Eventually, though, I know I have to move. For secondary school, it hit me after five or six years. The feeling is kind of distant from the self, but more as if a knowledge of what needs to be done. I have done a lot of what I needed to at Reading, and experienced so many, but it’s not a town in which I want to spend the rest of my life. Nothing personal, just opinion from having lived around the gossamer spires of Oxford most of my life.

What a feeling it is to be moving on to academia new. Indeed, I would be lying to say that that has been the best thing about graduating when in fact it is such a gratifying feeling to be justly rewarded for three years’ hard work. However, it is good to know that I have something more after graduation.

So, there it is. I am a graduate now. I officially have a degree. (This is where I scream “hire me!” at you. Just kidding!) And the obligatory graduation photo? Oh, go on then. 🙂

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Looking professional in my gown and mortarboard!

Have a blessed weekend.

 

Photo of the Week: Song of the Shield

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(Yes, it’s upsidedown. It’s artistic. :P)

It’s Reading University’s 90th year and we are having some internal celebrations, which is lovely to be part of. Our Chamber Choir has been asked to sing this traditional song found in the archives at the court meeting on the main day of celebration this term. So, we’ve been rehearsing it, and generally chuckling over it.

7 Quick Takes – 6 Types of Assessment

Since it’s been a hectic couple of weeks for me in my third year of uni (at the fabulous University of Reading in the UK), what with this being my dissertation* term and having deadlines Friday, Monday, and Thursday, I thought I’d take the opportunity of the Quick Takes list to describe a bit about the types of assessments I’ve had to do, particularly over this year**.

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7 Quick Takes is hosted at This Ain’t the Lyceum.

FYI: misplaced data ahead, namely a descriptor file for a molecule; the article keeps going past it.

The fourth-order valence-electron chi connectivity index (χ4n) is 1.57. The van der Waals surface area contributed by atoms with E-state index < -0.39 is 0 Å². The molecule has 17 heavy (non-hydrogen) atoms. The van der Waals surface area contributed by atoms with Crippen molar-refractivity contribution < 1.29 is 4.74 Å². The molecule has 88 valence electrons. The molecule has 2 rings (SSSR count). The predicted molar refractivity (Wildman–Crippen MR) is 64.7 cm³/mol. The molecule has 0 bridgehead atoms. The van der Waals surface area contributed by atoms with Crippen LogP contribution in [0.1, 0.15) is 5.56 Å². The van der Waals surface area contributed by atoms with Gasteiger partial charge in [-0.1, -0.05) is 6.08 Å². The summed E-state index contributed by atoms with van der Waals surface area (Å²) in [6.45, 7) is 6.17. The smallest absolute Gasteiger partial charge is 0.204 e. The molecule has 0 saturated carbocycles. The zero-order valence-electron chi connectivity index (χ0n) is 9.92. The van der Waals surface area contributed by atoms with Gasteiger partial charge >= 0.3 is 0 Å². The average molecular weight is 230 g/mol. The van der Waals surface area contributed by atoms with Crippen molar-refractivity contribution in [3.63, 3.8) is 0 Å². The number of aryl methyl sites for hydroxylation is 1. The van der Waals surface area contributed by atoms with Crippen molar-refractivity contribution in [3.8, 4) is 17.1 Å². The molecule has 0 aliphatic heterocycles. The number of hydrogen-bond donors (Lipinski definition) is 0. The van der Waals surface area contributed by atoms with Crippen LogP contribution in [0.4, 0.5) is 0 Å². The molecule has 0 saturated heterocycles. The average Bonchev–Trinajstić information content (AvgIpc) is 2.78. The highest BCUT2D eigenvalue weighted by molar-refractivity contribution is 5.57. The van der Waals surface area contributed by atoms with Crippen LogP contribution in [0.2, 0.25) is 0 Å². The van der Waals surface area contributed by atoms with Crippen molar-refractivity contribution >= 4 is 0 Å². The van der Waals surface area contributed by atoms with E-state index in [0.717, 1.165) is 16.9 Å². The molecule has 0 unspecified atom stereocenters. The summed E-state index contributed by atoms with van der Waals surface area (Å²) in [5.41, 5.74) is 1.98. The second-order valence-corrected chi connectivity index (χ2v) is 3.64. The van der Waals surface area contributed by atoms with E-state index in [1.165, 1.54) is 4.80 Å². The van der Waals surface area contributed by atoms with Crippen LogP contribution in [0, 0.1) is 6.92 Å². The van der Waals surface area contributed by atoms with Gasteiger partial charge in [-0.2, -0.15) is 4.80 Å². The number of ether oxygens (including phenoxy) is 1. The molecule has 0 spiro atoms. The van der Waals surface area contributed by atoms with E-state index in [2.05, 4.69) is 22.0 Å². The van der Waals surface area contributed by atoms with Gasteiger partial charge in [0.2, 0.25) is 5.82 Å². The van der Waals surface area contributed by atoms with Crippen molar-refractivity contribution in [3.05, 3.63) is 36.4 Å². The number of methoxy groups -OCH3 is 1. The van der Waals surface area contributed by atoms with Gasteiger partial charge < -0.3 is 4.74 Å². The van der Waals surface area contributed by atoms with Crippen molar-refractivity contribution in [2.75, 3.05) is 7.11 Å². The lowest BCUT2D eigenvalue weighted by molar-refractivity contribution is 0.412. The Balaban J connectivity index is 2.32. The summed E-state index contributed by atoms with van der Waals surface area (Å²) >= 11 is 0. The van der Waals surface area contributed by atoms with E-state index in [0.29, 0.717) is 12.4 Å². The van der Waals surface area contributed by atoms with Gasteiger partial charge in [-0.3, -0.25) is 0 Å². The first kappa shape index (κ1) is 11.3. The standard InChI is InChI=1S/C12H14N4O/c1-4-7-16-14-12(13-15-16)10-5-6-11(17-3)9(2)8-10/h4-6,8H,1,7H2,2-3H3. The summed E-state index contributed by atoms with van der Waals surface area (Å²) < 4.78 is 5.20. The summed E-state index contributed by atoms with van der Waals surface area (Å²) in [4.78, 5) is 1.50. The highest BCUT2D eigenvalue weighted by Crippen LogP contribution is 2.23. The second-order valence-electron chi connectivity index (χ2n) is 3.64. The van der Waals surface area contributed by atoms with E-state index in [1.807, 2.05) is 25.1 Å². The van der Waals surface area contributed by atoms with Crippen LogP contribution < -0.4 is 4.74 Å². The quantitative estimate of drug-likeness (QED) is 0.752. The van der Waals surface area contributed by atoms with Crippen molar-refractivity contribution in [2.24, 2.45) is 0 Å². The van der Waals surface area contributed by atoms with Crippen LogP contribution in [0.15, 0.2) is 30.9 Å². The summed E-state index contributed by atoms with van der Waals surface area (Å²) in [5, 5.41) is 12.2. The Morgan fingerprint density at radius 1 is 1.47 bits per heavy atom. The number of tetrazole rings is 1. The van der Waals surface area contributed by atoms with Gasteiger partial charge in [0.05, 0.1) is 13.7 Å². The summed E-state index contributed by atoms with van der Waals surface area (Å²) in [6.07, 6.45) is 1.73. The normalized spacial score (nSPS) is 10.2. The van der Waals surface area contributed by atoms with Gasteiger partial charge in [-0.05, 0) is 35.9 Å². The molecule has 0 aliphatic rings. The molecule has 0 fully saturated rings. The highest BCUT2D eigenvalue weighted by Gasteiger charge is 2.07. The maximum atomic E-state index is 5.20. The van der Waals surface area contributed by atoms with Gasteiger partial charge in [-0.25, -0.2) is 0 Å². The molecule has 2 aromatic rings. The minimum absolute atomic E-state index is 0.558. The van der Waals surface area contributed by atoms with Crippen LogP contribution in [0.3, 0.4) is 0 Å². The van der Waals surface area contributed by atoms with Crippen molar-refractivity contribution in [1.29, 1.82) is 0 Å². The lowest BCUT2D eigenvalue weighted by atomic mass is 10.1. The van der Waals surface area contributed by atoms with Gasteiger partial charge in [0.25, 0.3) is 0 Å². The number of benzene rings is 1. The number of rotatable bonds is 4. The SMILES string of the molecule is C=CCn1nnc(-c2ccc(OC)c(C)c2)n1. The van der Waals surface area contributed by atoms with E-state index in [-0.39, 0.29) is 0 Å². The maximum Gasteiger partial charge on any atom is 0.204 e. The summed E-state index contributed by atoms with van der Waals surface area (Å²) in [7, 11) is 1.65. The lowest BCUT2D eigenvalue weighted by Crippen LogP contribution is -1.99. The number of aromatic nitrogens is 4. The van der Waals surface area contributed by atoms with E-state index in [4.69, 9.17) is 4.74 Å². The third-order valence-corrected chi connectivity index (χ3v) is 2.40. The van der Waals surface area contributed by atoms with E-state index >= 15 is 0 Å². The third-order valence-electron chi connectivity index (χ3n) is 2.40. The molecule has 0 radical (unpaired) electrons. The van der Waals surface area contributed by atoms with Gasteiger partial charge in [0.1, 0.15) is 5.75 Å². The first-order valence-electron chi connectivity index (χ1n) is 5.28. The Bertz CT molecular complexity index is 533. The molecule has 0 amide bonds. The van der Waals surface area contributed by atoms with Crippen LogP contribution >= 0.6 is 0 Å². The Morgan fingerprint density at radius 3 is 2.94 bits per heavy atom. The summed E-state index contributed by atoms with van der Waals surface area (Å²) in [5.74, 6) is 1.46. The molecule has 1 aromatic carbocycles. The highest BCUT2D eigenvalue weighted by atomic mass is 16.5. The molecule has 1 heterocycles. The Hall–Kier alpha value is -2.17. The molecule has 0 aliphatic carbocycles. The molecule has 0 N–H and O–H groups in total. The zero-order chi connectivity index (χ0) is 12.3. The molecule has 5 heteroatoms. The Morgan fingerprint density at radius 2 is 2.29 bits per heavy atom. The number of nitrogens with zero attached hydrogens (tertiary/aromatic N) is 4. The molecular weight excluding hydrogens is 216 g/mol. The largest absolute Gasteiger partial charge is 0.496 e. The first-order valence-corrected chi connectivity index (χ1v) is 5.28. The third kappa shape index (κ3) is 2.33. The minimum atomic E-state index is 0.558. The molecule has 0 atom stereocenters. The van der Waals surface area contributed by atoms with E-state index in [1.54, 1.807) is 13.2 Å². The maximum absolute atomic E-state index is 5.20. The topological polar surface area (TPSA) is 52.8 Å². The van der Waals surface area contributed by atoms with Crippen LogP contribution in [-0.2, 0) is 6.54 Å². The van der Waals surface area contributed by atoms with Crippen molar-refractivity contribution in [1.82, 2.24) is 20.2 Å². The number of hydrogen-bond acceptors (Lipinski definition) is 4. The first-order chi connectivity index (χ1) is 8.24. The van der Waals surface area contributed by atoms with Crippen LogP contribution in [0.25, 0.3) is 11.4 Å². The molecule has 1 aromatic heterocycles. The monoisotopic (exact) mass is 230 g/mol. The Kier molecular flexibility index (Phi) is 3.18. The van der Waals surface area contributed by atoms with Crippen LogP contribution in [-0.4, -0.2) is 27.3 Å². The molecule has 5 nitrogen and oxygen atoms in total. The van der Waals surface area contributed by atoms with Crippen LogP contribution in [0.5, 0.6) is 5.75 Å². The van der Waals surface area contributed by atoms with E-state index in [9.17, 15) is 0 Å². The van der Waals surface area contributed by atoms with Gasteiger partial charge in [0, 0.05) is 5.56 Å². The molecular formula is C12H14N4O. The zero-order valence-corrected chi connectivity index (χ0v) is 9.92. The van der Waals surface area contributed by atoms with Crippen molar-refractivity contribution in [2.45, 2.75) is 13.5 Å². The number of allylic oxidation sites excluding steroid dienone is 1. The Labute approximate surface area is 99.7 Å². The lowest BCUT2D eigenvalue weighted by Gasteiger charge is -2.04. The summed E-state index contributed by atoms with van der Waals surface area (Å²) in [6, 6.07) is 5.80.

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The straight-up essay

This is the assessment I get the most – it covers both Psychology and Philosophy modules, and I suppose, is a good way to tell if someone has done the required reading. There is a difference between Psychology and Philosophy essays – namely, the amount of research reading one does for the essay. Because Psychology encourages the scientific use of background studies, we are required to at least provide one original source.

~2~

The presentation

Leading a seminar and teaching one topic of the module is a type of assessment. Some may think that this is one of the hardest types of assessment to do, but, actually, I’m a big fan of presentations – I seem to have a knack for them, at least. They’re less stressful than essays, and take less time, though still involve the same level of research and interpretation of facts. I enjoy educating others, so this style of assessment helps me do just that.

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The alternative assignment

This is a tricky one to describe, as it depends on the seminar leader or lecturer themselves as to what we end up doing. Most are of working on developing independent research ideas. For instance, the most recent alternative assignment I did required me to raise a project proposal/report – just like that of my dissertation, though with less stress! – on one of the many topics we went through during the term.

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The lab practicals

Psychology all the way! Practicals can range from white-lab-coat conical flask awesomeness (!) to puzzling over statistics for hours on computerised systems. (This has happened to me.) University is a prime for the ‘real world’ – apparently, in some eyes – and practicals help students to expand from the theoretical side of what they’re learning to the working side side.

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The Online Quizzes

These are marked, too, often as a first- and second-year assessment level to encourage background reading for modules that cannot be fully explained in lectures. They consolidate knowledge and prime for exams.

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The non-marked

Often, these are essay plans or little one-page to test for writing skills. Practise, so to speak. So, technically, I’m cheating with this being a type of assessment, but these types of work, called by some ‘formative’, are as crucial to build skills and knowledge towards other assessments. Not as often given out, but as necessary as any other assessment.

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I pray for those with work to or who feel overwhelmed, particularly students. May God’s light guide them to knowledge.

*Of which there is only four weeks left.

**This also counts as a type of assessment, but is ongoing and far more complicated and layered than a simple paragraph will do justice.